“Innovation is a word that can be overused, but it is simply being willing to take a risk on a new approach to an old challenge. I don’t know why we’re on this planet, but I feel comfortable prioritizing just that — getting smarter about how we spend our time. For me, that means thinking about how to better strengthen a tech community, like with journalism and events. That means experimenting with connecting people by mixing the digital and the analog. I challenge myself to do things differently by dropping the barriers — free-range thinking on my bicycle does it best, but writing and speaking with other smart people creatively and without boundaries does the job too. Focus on mission, not method. That way you’re not wedded to an old way of doing something, just a goal.”

Steve Attman
Principal and VP
Acme Paper & Supply Co.

“You need to meet with a client or prospect and ask a lot of questions. Then you listen and take notes. You meet with your team to discuss what everyone’s strengths and capabilities are. What you want to do is take their capabilities and push the envelope for what your clients are asking for. What will differentiate them from their competition, or what will change the way they do business? We bring the expertise in each industry into the conversation so that we know what’s innovative where. We bring that all together in a presentation that will help our clients’ brands appeal to their customers. Any company can deliver products, but you need to try to deliver creative and innovative solutions. … Make sure you ask if the solution is correct for them. And then you refine it again. You can really make an impact. … If you’re not an innovator, you can’t be taught to think that way. Innovation is the life’s blood of a business.”

Joseph Mearman, P.E.
CEO
Energy Efficient Technologies, LLC

“We innovate because there’s an opportunity to, and that creates our differentiator. If you don’t do that, then it’s really hard to compete. Innovation is required. It’s all about identifying a technology gap or issue and the easiest way to fix that. You identify what might potentially work and then go from there. The hardest part is picking the correct method. You might be able to come up with a bunch of ideas, but only two of them are cost-effective. If it’s something familiar, it makes it a lot quicker in the process. Identify a solution, build test models and run it through a test plan to see if it actually worked. We’ve doubled in size every year because of innovation. The amount of possibilities has been huge for us.” CEO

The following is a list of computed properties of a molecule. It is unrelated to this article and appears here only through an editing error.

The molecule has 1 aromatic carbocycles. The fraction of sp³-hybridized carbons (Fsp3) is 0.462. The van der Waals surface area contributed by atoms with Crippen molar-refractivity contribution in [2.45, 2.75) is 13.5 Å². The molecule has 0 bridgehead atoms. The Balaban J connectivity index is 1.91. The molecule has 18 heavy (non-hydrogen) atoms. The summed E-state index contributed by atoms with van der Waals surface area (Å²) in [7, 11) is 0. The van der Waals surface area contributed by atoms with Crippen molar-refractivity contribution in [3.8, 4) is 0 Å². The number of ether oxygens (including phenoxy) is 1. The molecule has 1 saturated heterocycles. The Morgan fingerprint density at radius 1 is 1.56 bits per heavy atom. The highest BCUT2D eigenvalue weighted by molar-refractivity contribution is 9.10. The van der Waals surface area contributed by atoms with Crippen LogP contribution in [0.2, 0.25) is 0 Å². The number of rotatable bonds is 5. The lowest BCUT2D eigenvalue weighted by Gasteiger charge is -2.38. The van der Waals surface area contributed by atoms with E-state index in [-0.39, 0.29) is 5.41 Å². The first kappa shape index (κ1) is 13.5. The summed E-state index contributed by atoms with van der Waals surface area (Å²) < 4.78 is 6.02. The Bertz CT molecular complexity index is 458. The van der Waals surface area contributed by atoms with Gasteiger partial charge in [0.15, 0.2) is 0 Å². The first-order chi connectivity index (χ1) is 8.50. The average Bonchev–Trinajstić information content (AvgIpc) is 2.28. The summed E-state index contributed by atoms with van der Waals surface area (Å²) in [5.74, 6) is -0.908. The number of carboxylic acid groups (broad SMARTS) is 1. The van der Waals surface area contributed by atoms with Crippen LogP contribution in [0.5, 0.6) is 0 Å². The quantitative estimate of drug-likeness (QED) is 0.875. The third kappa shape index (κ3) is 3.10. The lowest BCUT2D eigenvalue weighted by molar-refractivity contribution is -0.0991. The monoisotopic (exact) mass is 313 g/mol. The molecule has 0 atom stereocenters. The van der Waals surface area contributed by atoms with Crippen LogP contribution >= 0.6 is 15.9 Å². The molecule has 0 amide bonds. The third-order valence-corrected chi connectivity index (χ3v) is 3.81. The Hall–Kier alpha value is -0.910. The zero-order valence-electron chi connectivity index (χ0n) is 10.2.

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THE INNOVATION PROCESS IN A NUTSHELL

Colin Jeavons, CEO, shares NTENT’s process for getting from idea to implementation:

  • Ask yourself: Where is there a slow process and where is the experience not as good as it potentially could be?
  • Next, think about how to design products to innovate and present user benefits. What’s the resource requirement for this innovation? What is your time frame? In a world where you could focus on a thousand things, narrow it down to three.
  • Sit down with your product innovation and marketing teams and look at ways to communicate your product to the market when it’s ready.
  • Constantly compare user adoption after that.
  • The final component is managing the monetary process. Go back to engineering for tweaks and to increase the quality of the product.

TOP FIVE FUNDAMENTAL QUESTIONS

  • Does this product/feature/solution already exist, and where are these solutions limited?
  • Is there another creative way to solve this problem or develop this feature?
  • Am I really addressing the root cause of an issue with this solution? Can I dig deeper?
  • Have I taken the time to step back and think about the big picture or am I focusing too much on the details?
  • Can I play devil’s advocate against my idea and refine it?